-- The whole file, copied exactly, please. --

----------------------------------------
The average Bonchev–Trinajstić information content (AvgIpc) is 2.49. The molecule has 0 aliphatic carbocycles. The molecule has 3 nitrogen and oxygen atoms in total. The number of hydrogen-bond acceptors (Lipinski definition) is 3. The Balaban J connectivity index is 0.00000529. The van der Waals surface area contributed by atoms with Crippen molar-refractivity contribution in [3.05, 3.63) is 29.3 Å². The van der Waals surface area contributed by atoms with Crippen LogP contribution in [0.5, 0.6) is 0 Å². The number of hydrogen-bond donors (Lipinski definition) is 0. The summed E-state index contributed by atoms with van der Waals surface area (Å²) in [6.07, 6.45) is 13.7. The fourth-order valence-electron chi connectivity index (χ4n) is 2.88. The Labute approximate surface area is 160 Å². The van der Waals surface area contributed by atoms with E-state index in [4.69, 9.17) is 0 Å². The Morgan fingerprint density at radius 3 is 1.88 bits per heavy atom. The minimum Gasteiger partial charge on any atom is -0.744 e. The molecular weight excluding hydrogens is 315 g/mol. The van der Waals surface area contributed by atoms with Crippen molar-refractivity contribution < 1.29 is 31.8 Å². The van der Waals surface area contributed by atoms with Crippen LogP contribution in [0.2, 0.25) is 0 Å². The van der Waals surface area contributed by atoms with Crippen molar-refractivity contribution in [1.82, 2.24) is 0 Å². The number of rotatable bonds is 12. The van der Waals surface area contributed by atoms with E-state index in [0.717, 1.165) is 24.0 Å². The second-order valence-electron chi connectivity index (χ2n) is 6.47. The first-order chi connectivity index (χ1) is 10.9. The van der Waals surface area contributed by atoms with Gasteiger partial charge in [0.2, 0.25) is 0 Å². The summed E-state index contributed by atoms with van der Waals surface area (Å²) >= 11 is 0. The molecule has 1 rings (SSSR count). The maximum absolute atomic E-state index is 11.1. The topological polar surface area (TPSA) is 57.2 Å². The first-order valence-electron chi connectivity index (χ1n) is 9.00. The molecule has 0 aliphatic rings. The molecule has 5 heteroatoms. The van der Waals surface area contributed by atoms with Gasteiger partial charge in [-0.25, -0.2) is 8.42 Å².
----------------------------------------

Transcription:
The average Bonchev–Trinajstić information content (AvgIpc) is 2.49. The molecule has 0 aliphatic carbocycles. The molecule has 3 nitrogen and oxygen atoms in total. The number of hydrogen-bond acceptors (Lipinski definition) is 3. The Balaban J connectivity index is 0.00000529. The van der Waals surface area contributed by atoms with Crippen molar-refractivity contribution in [3.05, 3.63) is 29.3 Å². The van der Waals surface area contributed by atoms with Crippen LogP contribution in [0.5, 0.6) is 0 Å². The number of hydrogen-bond donors (Lipinski definition) is 0. The summed E-state index contributed by atoms with van der Waals surface area (Å²) in [6.07, 6.45) is 13.7. The fourth-order valence-electron chi connectivity index (χ4n) is 2.88. The Labute approximate surface area is 160 Å². The van der Waals surface area contributed by atoms with E-state index in [4.69, 9.17) is 0 Å². The Morgan fingerprint density at radius 3 is 1.88 bits per heavy atom. The minimum Gasteiger partial charge on any atom is -0.744 e. The molecular weight excluding hydrogens is 315 g/mol. The van der Waals surface area contributed by atoms with Crippen molar-refractivity contribution < 1.29 is 31.8 Å². The van der Waals surface area contributed by atoms with Crippen LogP contribution in [0.2, 0.25) is 0 Å². The van der Waals surface area contributed by atoms with Crippen molar-refractivity contribution in [1.82, 2.24) is 0 Å². The number of rotatable bonds is 12. The van der Waals surface area contributed by atoms with E-state index in [0.717, 1.165) is 24.0 Å². The second-order valence-electron chi connectivity index (χ2n) is 6.47. The first-order chi connectivity index (χ1) is 10.9. The van der Waals surface area contributed by atoms with Gasteiger partial charge in [0.2, 0.25) is 0 Å². The summed E-state index contributed by atoms with van der Waals surface area (Å²) >= 11 is 0. The molecule has 1 rings (SSSR count). The maximum absolute atomic E-state index is 11.1. The topological polar surface area (TPSA) is 57.2 Å². The first-order valence-electron chi connectivity index (χ1n) is 9.00. The molecule has 0 aliphatic rings. The molecule has 5 heteroatoms. The van der Waals surface area contributed by atoms with Gasteiger partial charge in [-0.25, -0.2) is 8.42 Å².